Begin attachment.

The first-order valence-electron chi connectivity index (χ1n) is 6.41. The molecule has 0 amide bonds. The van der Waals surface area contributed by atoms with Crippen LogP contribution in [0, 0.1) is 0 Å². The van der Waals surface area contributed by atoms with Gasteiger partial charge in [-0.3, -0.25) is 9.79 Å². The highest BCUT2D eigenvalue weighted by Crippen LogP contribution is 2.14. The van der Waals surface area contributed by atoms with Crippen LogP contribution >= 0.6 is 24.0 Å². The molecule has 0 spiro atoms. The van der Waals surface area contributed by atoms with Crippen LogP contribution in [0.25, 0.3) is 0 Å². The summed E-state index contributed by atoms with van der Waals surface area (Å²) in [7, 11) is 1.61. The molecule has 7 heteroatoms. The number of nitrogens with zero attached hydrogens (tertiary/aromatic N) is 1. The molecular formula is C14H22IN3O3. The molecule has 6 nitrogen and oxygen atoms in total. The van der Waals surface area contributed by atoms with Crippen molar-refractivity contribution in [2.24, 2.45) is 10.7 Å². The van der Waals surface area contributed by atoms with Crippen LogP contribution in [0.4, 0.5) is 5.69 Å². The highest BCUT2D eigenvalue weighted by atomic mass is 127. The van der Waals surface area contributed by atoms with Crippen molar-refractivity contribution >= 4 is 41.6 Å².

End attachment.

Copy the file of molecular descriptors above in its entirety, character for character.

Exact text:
The first-order valence-electron chi connectivity index (χ1n) is 6.41. The molecule has 0 amide bonds. The van der Waals surface area contributed by atoms with Crippen LogP contribution in [0, 0.1) is 0 Å². The van der Waals surface area contributed by atoms with Gasteiger partial charge in [-0.3, -0.25) is 9.79 Å². The highest BCUT2D eigenvalue weighted by Crippen LogP contribution is 2.14. The van der Waals surface area contributed by atoms with Crippen LogP contribution >= 0.6 is 24.0 Å². The molecule has 0 spiro atoms. The van der Waals surface area contributed by atoms with Crippen LogP contribution in [0.25, 0.3) is 0 Å². The summed E-state index contributed by atoms with van der Waals surface area (Å²) in [7, 11) is 1.61. The molecule has 7 heteroatoms. The number of nitrogens with zero attached hydrogens (tertiary/aromatic N) is 1. The molecular formula is C14H22IN3O3. The molecule has 6 nitrogen and oxygen atoms in total. The van der Waals surface area contributed by atoms with Crippen molar-refractivity contribution in [2.24, 2.45) is 10.7 Å². The van der Waals surface area contributed by atoms with Crippen LogP contribution in [0.4, 0.5) is 5.69 Å². The highest BCUT2D eigenvalue weighted by atomic mass is 127. The van der Waals surface area contributed by atoms with Crippen molar-refractivity contribution >= 4 is 41.6 Å².